I started this Fitzgerald novel on my 30th birthday, right when Kim was moving in. What better time to read about a aimless, assholish male in my age group who struggles to win a bride, then disintegrates under the lightness of his own being? It's lesser Fitzgerald, but still quite good. And it may make you re-think how far society as truly regressed - here were Ivy Leaguers of the 1920s, sitting around hotel ballrooms, drinking, trying to score, (some of them) putting off adulthood, (some of them) living off inherited wealth. What has changed in American youth culture in the last century, other than we now film this behavior for television broadcasts?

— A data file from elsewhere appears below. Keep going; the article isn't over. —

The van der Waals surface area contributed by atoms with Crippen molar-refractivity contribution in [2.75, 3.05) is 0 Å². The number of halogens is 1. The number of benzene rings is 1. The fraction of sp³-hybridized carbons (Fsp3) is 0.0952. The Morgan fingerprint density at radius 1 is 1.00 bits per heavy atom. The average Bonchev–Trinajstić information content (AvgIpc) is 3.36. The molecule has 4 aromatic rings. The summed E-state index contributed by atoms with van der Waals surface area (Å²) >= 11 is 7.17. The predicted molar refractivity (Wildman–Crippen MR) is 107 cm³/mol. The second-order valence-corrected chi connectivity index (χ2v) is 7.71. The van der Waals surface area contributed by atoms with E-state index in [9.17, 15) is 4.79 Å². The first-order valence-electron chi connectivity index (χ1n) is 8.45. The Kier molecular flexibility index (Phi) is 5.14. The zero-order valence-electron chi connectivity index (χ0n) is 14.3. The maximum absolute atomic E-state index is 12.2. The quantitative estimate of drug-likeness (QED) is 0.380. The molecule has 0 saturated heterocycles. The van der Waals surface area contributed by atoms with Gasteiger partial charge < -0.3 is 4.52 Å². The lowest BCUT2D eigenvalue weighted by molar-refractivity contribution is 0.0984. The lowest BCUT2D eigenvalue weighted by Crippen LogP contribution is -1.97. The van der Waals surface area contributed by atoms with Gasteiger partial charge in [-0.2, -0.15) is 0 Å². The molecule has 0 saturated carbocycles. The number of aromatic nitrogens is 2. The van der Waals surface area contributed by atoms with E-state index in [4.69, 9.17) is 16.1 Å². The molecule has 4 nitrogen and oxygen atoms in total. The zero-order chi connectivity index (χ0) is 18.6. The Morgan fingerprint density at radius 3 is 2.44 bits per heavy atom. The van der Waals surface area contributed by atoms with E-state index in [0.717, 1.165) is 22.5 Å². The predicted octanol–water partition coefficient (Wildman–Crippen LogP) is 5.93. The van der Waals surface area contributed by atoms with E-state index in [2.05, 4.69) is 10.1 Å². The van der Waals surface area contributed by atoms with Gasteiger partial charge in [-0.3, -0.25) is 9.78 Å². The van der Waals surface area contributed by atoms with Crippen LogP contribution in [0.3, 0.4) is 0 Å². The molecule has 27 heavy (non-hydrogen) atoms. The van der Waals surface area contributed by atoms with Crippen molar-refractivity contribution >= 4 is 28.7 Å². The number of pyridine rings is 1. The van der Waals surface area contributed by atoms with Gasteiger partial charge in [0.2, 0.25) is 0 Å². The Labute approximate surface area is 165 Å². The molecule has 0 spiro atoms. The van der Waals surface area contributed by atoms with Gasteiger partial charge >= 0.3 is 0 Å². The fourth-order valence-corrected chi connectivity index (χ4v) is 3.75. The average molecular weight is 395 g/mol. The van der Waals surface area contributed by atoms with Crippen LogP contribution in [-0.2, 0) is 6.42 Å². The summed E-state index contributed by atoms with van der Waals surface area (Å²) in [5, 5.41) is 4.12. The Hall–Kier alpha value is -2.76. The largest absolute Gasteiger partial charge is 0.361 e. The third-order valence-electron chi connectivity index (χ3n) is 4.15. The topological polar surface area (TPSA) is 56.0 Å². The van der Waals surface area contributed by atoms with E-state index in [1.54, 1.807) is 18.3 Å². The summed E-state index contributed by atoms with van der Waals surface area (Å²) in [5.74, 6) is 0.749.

The Girl With The Dragon Tattoo
This was the first "airport book" I've read. I assume reading it was similar to reading a Ludlum Bourne novel or what have you. I was somewhat surprised to see the appeal of an action-oriented book -- I always assumed the wiser move was to wait to see Matt Damon kicking ass with a rolled-up magazine and exploding shit with a toaster plus a magazine, rather than to read about an explosion. "And then the whole place blew up. PCHHSSSSOOOMMM!!! Jason Bourne leapt into the air as he jumped away from the fireball. 'That was a close one,' he said lustily to his very attractive female companion." Yuck, right?

Wrong, it turns out. Kind of. This book is a mystery with occasional doses of action throw in, so I guess my Bourne comparison was dumb. If only this keyboard had a delete key. Anyways...